There’s an article today in the Baltimore Sun about the creation, just this week, of a brand new oyster sanctuary at the mouth of the Chester River. Utilizing rubble from a demolished dam on the Patapsco River, the sanctuary represents two years of collaborative efforts between the Chesapeake Bay Foundation, the Army Corps of Engineers, the State of Maryland, and the U.S. Fish and Wildlife Service to get the site conceptualized, approved, and established.
The sanctuary is by no means without controversy, however. Chester River watermen have raised concerns about the possible contaminants lurking in the concrete of the old dam, and how permanent submersion in water may cause them to leach into the river. Also, as this project is the first of its kind in the tributaries of the Upper Eastern Shore, watermen are leery of long-term, unforeseen outcomes resulting from dumping millions of tons of concrete onto the river bottom.
Concerned watermen and locals should take heart, however; a project similar to this initiative has successfully created habitat for oysters on the Severn River. Experiments with concrete ‘reef balls’ have also been effective.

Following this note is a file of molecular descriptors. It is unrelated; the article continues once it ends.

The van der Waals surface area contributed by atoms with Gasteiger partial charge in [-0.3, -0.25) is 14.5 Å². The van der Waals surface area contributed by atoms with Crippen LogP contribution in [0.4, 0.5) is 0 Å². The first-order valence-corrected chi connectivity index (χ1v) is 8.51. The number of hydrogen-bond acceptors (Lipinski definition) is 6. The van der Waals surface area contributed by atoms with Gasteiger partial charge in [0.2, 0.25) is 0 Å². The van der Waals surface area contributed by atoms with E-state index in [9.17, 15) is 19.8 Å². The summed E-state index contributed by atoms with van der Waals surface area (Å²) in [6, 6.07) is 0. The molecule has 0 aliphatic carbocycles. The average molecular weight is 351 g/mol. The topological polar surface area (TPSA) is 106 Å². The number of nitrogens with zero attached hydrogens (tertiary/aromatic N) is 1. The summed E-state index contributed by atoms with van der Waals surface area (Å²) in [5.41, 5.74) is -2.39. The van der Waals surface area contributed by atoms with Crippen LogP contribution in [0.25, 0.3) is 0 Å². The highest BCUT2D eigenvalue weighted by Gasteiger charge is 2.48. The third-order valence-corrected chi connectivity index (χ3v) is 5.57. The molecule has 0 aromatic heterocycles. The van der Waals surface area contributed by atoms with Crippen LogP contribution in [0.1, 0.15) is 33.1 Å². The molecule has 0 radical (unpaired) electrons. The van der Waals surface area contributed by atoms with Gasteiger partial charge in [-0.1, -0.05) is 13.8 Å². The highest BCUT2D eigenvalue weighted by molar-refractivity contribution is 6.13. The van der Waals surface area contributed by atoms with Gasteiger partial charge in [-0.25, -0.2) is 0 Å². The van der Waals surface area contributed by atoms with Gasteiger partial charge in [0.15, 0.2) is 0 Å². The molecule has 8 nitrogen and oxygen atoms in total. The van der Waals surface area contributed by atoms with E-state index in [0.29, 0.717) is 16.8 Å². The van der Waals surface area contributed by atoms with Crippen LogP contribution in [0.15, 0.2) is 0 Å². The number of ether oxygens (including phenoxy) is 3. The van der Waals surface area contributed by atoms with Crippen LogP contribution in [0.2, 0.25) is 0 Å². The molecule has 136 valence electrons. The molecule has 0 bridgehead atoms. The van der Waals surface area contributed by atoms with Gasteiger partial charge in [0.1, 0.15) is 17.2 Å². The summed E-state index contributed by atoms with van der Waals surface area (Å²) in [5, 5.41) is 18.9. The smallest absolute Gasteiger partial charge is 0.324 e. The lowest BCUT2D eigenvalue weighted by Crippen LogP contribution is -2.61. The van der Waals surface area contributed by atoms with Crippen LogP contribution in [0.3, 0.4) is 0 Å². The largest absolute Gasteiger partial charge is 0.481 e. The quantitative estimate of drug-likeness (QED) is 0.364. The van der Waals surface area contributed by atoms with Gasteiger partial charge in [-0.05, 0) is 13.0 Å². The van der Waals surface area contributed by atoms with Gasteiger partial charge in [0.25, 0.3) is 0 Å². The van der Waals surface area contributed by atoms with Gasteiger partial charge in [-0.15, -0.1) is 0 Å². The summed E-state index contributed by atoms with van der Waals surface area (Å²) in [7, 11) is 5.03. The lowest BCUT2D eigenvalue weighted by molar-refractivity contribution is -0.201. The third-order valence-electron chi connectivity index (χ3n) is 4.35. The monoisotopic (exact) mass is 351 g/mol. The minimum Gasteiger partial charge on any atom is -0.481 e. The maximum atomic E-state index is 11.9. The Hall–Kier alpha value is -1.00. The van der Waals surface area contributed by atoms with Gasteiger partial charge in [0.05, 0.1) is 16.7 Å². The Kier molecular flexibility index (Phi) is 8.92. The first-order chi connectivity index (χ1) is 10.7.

The Chester was long a location for some of the Chesapeake’s richest oyster beds: many will recall, in particular, the deadly skirmishes over the 'white gold’ that took place on the Chester in the 19th century during the Oyster Wars. While those days of plenty and plunder may be gone forever, perhaps this reef project is the beginning of a a new lease on life, clinging to the bottom of the Chester, for the imperiled Chesapeake Crassostrea virginicus.
Read the Baltimore Sun article here: http://bit.ly/skeg2U